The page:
When Emma Hayes became Chelsea women's coach in 2012, they'd just finished sixth. Now, they're gunning for a historic quadruple of trophies.
After a dramatic semi-final victory, in which her heart rate spiked rather dramatically, they play Barcelona in the Champions League final to get the third trophy in that quest.
They've already won the League Cup and a record fourth Super League.
"She knows how to put things in perspective," Chelsea midfielder Erin Cuthbert tells Radio 1 Newsbeat.
Emma is widely credited for evolving the team through the years and getting the best out of the players.
Team talks featuring geese
It may not sound like a conventional motivation tool but her methods do work wonders.
"She does a new topic every week and it's an inspiring team talk," 22-year-old Erin explains.
"Sometimes it's about people who've run marathons without sleep, so she says if they can do that, surely we can play 90 minutes of football and win the game."
Downplaying the importance of football, in a year when the world has been hit by a pandemic, has brought the best out of players like Erin.
"When things are put in perspective, it makes you believe I can go and do that. If they can do it, I can do it."
Chelsea forward Beth England praises Emma for being able to emphasise the importance of teamwork to make it to the very top of the game.
Using a geese analogy is something Sir Alex Ferguson did to his players at Manchester United.
The birds would fly in a V shape, with each bird taking it in turn to be at the front leading the others.
"The point being that as a unit they all work well together and it's not just about having one leader, but multiple leaders in the team."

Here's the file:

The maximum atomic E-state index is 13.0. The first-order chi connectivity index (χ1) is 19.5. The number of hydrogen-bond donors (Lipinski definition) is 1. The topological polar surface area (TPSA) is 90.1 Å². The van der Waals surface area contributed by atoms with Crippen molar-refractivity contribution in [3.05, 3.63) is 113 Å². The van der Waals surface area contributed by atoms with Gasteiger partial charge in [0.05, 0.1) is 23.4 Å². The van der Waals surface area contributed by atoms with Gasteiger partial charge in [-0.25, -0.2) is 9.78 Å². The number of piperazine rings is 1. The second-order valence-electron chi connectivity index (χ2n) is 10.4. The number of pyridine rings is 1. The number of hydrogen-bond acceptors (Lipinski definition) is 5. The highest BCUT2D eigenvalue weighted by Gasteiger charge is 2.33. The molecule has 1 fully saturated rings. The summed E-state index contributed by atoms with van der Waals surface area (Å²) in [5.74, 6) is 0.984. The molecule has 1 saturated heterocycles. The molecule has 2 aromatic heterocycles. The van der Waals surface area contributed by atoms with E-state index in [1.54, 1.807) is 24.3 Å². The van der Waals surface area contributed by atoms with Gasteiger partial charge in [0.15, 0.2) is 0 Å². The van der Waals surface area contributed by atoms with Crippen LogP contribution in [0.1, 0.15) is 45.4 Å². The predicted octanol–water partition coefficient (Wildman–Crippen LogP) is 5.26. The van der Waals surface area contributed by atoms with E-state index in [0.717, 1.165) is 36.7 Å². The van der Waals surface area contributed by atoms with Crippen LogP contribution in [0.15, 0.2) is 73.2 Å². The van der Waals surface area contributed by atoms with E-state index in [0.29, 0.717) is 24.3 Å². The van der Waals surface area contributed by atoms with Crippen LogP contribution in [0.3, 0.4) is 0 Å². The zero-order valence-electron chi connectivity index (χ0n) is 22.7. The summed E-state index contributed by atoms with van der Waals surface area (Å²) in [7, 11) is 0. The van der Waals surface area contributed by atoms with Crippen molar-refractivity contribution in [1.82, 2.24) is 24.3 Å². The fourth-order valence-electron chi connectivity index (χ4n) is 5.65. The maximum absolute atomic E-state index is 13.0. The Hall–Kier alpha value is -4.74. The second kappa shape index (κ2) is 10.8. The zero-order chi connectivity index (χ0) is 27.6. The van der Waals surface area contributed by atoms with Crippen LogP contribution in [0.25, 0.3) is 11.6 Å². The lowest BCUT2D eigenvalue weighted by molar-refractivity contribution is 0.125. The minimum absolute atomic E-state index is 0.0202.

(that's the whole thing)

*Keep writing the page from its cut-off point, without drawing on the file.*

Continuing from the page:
"It's how the team works together to reach their common goal," 22-year-old Beth adds.
Emma O'Connor has been a Chelsea fan her entire life; "a religion" she calls it.
She's seen the progress of the women's team "building for years" under Emma Hayes.
"We've gone from having semi-professional players to world-class internationals that want to play for Chelsea. It's the same for the support staff."
She says Emma had a vision "and now we're actually seeing the fruits of it".
"When she started, a lot of the players were not getting paid a full-time salary. And now they train at the main training ground, have access to the same marketing team and get more recognised."
"The mentality has changed. Emma wants to win and she's got that through to every single player."
She says Emma has made the right calls and been backed by the club as well, which deserves praise.
"She has high expectations of herself but also players and staff. So to be the best you need to be that role model."
As the competition's become tougher, with Manchester City, Arsenal and Manchester United all competing now, it's about improving.
"She keeps thinking outside the box, developing the mentality to be the best. If you stop adapting, you become stale and you won't win."
They share a name but as a coach herself, Emma also wants to emulate the success of the Chelsea boss.
"She's the pinnacle of what I'd like to achieve. She wants to be better and tells her team to work the hardest to be the best."
"You can't expect to be the best or expect to get respect if you're not at the top of your game."
The Chelsea boss has also shown that gender is not a barrier to being a successful coach.
"Ignore that it's Chelsea women. She coaches players, footballers who have the same needs and demands as male footballers as well. It's literally the same sport."
And it's that quality of coaching which gives the club and its fans belief they can lift their first Champions League trophy.
"We're not just going for a runners-up medal, we're not going there just to show our faces," says Beth.
"We're going there to win".